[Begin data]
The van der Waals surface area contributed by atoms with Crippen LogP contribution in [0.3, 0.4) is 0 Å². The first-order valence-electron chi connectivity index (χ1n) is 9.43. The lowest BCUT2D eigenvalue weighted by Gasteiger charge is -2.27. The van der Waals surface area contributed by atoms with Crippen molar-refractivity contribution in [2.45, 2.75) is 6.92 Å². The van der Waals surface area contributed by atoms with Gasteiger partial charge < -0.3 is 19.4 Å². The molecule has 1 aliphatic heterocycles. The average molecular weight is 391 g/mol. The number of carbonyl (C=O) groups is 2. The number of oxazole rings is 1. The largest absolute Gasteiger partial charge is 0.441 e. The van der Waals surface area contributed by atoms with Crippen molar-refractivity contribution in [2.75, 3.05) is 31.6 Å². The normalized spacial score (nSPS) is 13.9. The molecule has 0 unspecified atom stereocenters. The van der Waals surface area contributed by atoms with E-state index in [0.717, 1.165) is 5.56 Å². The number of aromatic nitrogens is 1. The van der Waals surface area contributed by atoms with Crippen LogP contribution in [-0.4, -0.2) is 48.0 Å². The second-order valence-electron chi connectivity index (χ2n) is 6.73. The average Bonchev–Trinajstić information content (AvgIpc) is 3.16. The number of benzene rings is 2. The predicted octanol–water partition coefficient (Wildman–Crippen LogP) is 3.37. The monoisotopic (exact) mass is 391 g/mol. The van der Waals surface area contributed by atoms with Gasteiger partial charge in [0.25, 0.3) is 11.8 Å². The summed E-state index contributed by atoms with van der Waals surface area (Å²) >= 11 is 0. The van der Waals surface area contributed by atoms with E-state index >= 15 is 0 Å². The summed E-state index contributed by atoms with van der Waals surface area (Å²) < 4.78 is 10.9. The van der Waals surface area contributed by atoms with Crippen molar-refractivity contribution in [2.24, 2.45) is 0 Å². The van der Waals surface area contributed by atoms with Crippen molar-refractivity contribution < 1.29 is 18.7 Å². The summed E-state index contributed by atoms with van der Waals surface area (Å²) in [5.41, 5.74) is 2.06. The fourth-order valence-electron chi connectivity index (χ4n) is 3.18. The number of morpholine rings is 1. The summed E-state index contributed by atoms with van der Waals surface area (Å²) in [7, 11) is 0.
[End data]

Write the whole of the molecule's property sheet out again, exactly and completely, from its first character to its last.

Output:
The van der Waals surface area contributed by atoms with Crippen LogP contribution in [0.3, 0.4) is 0 Å². The first-order valence-electron chi connectivity index (χ1n) is 9.43. The lowest BCUT2D eigenvalue weighted by Gasteiger charge is -2.27. The van der Waals surface area contributed by atoms with Crippen molar-refractivity contribution in [2.45, 2.75) is 6.92 Å². The van der Waals surface area contributed by atoms with Gasteiger partial charge < -0.3 is 19.4 Å². The molecule has 1 aliphatic heterocycles. The average molecular weight is 391 g/mol. The number of carbonyl (C=O) groups is 2. The number of oxazole rings is 1. The largest absolute Gasteiger partial charge is 0.441 e. The van der Waals surface area contributed by atoms with Crippen molar-refractivity contribution in [2.75, 3.05) is 31.6 Å². The normalized spacial score (nSPS) is 13.9. The molecule has 0 unspecified atom stereocenters. The van der Waals surface area contributed by atoms with E-state index in [0.717, 1.165) is 5.56 Å². The number of aromatic nitrogens is 1. The van der Waals surface area contributed by atoms with Crippen LogP contribution in [-0.4, -0.2) is 48.0 Å². The second-order valence-electron chi connectivity index (χ2n) is 6.73. The average Bonchev–Trinajstić information content (AvgIpc) is 3.16. The number of benzene rings is 2. The predicted octanol–water partition coefficient (Wildman–Crippen LogP) is 3.37. The monoisotopic (exact) mass is 391 g/mol. The van der Waals surface area contributed by atoms with Gasteiger partial charge in [0.25, 0.3) is 11.8 Å². The summed E-state index contributed by atoms with van der Waals surface area (Å²) >= 11 is 0. The van der Waals surface area contributed by atoms with E-state index >= 15 is 0 Å². The summed E-state index contributed by atoms with van der Waals surface area (Å²) < 4.78 is 10.9. The van der Waals surface area contributed by atoms with Crippen molar-refractivity contribution in [2.24, 2.45) is 0 Å². The van der Waals surface area contributed by atoms with Crippen molar-refractivity contribution < 1.29 is 18.7 Å². The summed E-state index contributed by atoms with van der Waals surface area (Å²) in [5.41, 5.74) is 2.06. The fourth-order valence-electron chi connectivity index (χ4n) is 3.18. The number of morpholine rings is 1. The summed E-state index contributed by atoms with van der Waals surface area (Å²) in [7, 11) is 0.